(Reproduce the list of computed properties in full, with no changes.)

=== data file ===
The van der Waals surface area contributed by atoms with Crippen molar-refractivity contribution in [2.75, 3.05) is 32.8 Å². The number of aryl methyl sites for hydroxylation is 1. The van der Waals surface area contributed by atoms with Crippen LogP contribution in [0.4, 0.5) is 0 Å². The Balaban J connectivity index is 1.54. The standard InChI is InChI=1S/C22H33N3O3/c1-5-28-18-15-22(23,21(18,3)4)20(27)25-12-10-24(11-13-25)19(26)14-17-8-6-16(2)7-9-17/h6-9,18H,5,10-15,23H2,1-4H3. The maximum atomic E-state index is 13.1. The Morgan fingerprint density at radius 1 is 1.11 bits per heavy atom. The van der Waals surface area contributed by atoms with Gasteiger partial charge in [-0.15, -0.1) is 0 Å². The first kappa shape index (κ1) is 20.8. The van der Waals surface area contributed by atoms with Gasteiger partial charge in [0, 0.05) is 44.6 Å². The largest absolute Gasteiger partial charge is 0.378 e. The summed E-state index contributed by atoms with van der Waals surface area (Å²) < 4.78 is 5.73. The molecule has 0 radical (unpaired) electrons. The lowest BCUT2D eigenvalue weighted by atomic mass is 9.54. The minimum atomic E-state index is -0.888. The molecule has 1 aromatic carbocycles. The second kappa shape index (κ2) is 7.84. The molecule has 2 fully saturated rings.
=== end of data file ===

The van der Waals surface area contributed by atoms with Crippen molar-refractivity contribution in [2.75, 3.05) is 32.8 Å². The number of aryl methyl sites for hydroxylation is 1. The van der Waals surface area contributed by atoms with Crippen LogP contribution in [0.4, 0.5) is 0 Å². The Balaban J connectivity index is 1.54. The standard InChI is InChI=1S/C22H33N3O3/c1-5-28-18-15-22(23,21(18,3)4)20(27)25-12-10-24(11-13-25)19(26)14-17-8-6-16(2)7-9-17/h6-9,18H,5,10-15,23H2,1-4H3. The maximum atomic E-state index is 13.1. The Morgan fingerprint density at radius 1 is 1.11 bits per heavy atom. The van der Waals surface area contributed by atoms with Gasteiger partial charge in [-0.15, -0.1) is 0 Å². The first kappa shape index (κ1) is 20.8. The van der Waals surface area contributed by atoms with Gasteiger partial charge in [0, 0.05) is 44.6 Å². The largest absolute Gasteiger partial charge is 0.378 e. The summed E-state index contributed by atoms with van der Waals surface area (Å²) < 4.78 is 5.73. The molecule has 0 radical (unpaired) electrons. The lowest BCUT2D eigenvalue weighted by atomic mass is 9.54. The minimum atomic E-state index is -0.888. The molecule has 1 aromatic carbocycles. The second kappa shape index (κ2) is 7.84. The molecule has 2 fully saturated rings.